Left: Cover of Susie Linfield’s The Cruel Radiance: Photography and Political Violence (2010). Right: James Nachtwey, Afghanistan, 1996 - Mourning a brother killed by a Taliban rocket, 1996, black-and-white photograph.


Susie Linfield, director of the Cultural Reporting and Criticism program at New York University, is a journalist and critic whose work has appeared in the New York Times, the Boston Review, Bookforum, The Nation, and other publications. Her new book, which she will discuss on November 11 at Book Culture in New York City, is The Cruel Radiance: Photography and Political Violence. It is available from the University of Chicago Press this month.

IT TOOK ME A LONG TIME—several years—to figure out how the different subjects I was writing about, and the different arguments I was making, were connected to each other. My magazine editors were saying, “You should be writing a book,” but it took an internal push to write it; I had to find the intellectual thread to connect and develop these disparate arguments. Ironically, I am a very squeamish person when it comes to violence. I don’t even watch the beginning of Law and Order: SVU; I don’t want to see bloody bodies, even though they’re fake, as entertainment. Looking at images of the Holocaust, and of children deliberately mutilated during the recent civil wars in Africa––which are definitely not fake––was emotionally grueling. I went through periods of great desolation while I was writing, which is probably reflected in the book.

But it seemed necessary to look closely at such images in part because of what I view as the weakness of much photography criticism. I teach criticism and read a lot of it, and some years ago I realized how different photography criticism can be in tone and approach from criticism of film, or music, or other cultural forms. Pauline Kael, Greil Marcus, and others are very immersed in their subjects; they write analytically and critically but with love. By contrast, Susan Sontag and her postmodern heirs in the realm of photography criticism were very removed from, even hostile to, the subjects they discuss. That observation, in concert with lessons derived from reading Brecht at the same time (albeit for different purposes), highlighted for me the antipathy to subject matter and the antipathy to emotion in books like On Photography.

It is precisely an attention to subject matter that propelled several of the book’s arguments. On the one hand, the depiction of atrocities and of physical suffering is today much, much more explicit than it was seventy-five years ago. I use James Nachtwey’s images from the past few decades as an example. If you compare his photographs to those of say, Robert Capa or David “Chim” Seymour, you can see how photography today is far more graphic; it gets much closer to physical agony than it once did. There are several reasons for that. But one of the things that makes looking at such images especially difficult today is that we no longer have the same kind of moral and political framework to help us understand the violence. Capa’s photos of the Spanish Civil War, or of China after the Japanese invasion, were very clear on political context. You knew what to do with your anger and your horror. Today, looking at images from Sierra Leone or the Congo, one can feel horror, disgust, and great sadness—but what to do in response is much less apparent. Which of the twelve militias now fighting in the Congo do you support? Visual atrocity is much clearer today, but we no longer have the political clarity to accompany it.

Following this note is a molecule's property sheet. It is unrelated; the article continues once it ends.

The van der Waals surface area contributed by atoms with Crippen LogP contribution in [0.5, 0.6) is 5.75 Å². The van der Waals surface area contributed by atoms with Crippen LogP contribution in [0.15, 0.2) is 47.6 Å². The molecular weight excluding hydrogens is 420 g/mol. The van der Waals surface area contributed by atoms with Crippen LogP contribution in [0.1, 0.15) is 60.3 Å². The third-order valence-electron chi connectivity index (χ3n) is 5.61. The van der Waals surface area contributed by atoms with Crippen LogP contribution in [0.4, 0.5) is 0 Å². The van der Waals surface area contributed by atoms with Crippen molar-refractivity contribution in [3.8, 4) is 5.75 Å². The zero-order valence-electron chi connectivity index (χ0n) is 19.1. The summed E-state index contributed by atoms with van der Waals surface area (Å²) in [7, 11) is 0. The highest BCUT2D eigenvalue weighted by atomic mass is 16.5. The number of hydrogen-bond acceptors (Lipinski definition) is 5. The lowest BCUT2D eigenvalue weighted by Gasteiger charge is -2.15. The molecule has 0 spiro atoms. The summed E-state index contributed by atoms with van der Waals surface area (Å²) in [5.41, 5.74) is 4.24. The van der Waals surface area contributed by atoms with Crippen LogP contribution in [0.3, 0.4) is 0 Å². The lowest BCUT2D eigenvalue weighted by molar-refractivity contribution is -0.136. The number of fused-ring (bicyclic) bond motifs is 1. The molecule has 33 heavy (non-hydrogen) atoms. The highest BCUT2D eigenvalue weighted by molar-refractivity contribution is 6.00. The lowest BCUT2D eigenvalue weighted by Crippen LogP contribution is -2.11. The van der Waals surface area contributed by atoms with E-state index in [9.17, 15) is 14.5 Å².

At the same time, a lot of what passes for “visual literacy” today is merely visual cynicism. People, especially young people, are very used to saying “photographs lie,” to pointing out how images are manipulated by Photoshop or other means. Such suspicion and skepticism aren’t entirely bad, but I don’t think of that as visual literacy. I don’t urge either naive acceptance or cynical rejection of photos of political violence; the book makes a plea for us to use photographs of atrocity as starting points to engage with very complicated histories and very specific political crises. If we want to construct a politics of human rights that isn’t merely an abstraction, we need to look at these photographs of suffering, degradation, and defeat. We need to think clearly not only about the relationships among these images, how they function and what they communicate in aggregate, but about the specific conditions each one depicts, no matter how disturbing, shaming, and bewildering an experience that may be.

Click here for Parul Sehgal’s review of The Cruel Radiance: Photography and Political Violence on bookforum.com.

— As told to Brian Sholis